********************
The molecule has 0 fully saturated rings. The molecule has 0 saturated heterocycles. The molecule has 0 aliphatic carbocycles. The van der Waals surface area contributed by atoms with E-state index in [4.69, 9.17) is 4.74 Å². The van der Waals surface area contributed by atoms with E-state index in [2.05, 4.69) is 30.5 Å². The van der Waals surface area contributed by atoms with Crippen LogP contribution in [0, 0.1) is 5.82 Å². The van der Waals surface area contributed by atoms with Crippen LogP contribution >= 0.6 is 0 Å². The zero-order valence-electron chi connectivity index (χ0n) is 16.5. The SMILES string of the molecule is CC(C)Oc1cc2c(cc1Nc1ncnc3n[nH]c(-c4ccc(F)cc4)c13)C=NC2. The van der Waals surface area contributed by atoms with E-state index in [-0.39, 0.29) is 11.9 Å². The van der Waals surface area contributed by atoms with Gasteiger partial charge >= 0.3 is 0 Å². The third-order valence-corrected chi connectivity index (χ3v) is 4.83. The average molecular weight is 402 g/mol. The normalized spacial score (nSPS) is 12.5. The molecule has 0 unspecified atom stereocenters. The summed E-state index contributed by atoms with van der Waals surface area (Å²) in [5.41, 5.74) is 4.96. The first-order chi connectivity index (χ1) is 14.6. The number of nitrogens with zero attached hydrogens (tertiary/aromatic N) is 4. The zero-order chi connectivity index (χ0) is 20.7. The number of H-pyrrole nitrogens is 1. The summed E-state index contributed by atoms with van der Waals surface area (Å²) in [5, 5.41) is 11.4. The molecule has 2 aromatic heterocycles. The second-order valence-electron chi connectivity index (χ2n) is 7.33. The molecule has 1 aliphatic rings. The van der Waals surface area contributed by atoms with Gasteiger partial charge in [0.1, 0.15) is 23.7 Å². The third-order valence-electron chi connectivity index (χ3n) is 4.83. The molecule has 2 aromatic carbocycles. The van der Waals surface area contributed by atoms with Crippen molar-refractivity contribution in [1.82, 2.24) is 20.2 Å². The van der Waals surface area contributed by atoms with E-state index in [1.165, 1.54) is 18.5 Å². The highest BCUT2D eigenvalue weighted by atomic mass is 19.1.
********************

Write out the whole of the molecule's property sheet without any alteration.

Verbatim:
The molecule has 0 fully saturated rings. The molecule has 0 saturated heterocycles. The molecule has 0 aliphatic carbocycles. The van der Waals surface area contributed by atoms with E-state index in [4.69, 9.17) is 4.74 Å². The van der Waals surface area contributed by atoms with E-state index in [2.05, 4.69) is 30.5 Å². The van der Waals surface area contributed by atoms with Crippen LogP contribution in [0, 0.1) is 5.82 Å². The van der Waals surface area contributed by atoms with Crippen LogP contribution >= 0.6 is 0 Å². The zero-order valence-electron chi connectivity index (χ0n) is 16.5. The SMILES string of the molecule is CC(C)Oc1cc2c(cc1Nc1ncnc3n[nH]c(-c4ccc(F)cc4)c13)C=NC2. The van der Waals surface area contributed by atoms with E-state index in [-0.39, 0.29) is 11.9 Å². The van der Waals surface area contributed by atoms with Gasteiger partial charge >= 0.3 is 0 Å². The third-order valence-corrected chi connectivity index (χ3v) is 4.83. The average molecular weight is 402 g/mol. The normalized spacial score (nSPS) is 12.5. The molecule has 0 unspecified atom stereocenters. The summed E-state index contributed by atoms with van der Waals surface area (Å²) in [5.41, 5.74) is 4.96. The first-order chi connectivity index (χ1) is 14.6. The number of nitrogens with zero attached hydrogens (tertiary/aromatic N) is 4. The zero-order chi connectivity index (χ0) is 20.7. The number of H-pyrrole nitrogens is 1. The summed E-state index contributed by atoms with van der Waals surface area (Å²) in [5, 5.41) is 11.4. The molecule has 2 aromatic heterocycles. The second-order valence-electron chi connectivity index (χ2n) is 7.33. The molecule has 1 aliphatic rings. The van der Waals surface area contributed by atoms with Gasteiger partial charge in [0.1, 0.15) is 23.7 Å². The third-order valence-electron chi connectivity index (χ3n) is 4.83. The molecule has 2 aromatic carbocycles. The van der Waals surface area contributed by atoms with Crippen molar-refractivity contribution in [1.82, 2.24) is 20.2 Å². The van der Waals surface area contributed by atoms with E-state index in [1.165, 1.54) is 18.5 Å². The highest BCUT2D eigenvalue weighted by atomic mass is 19.1.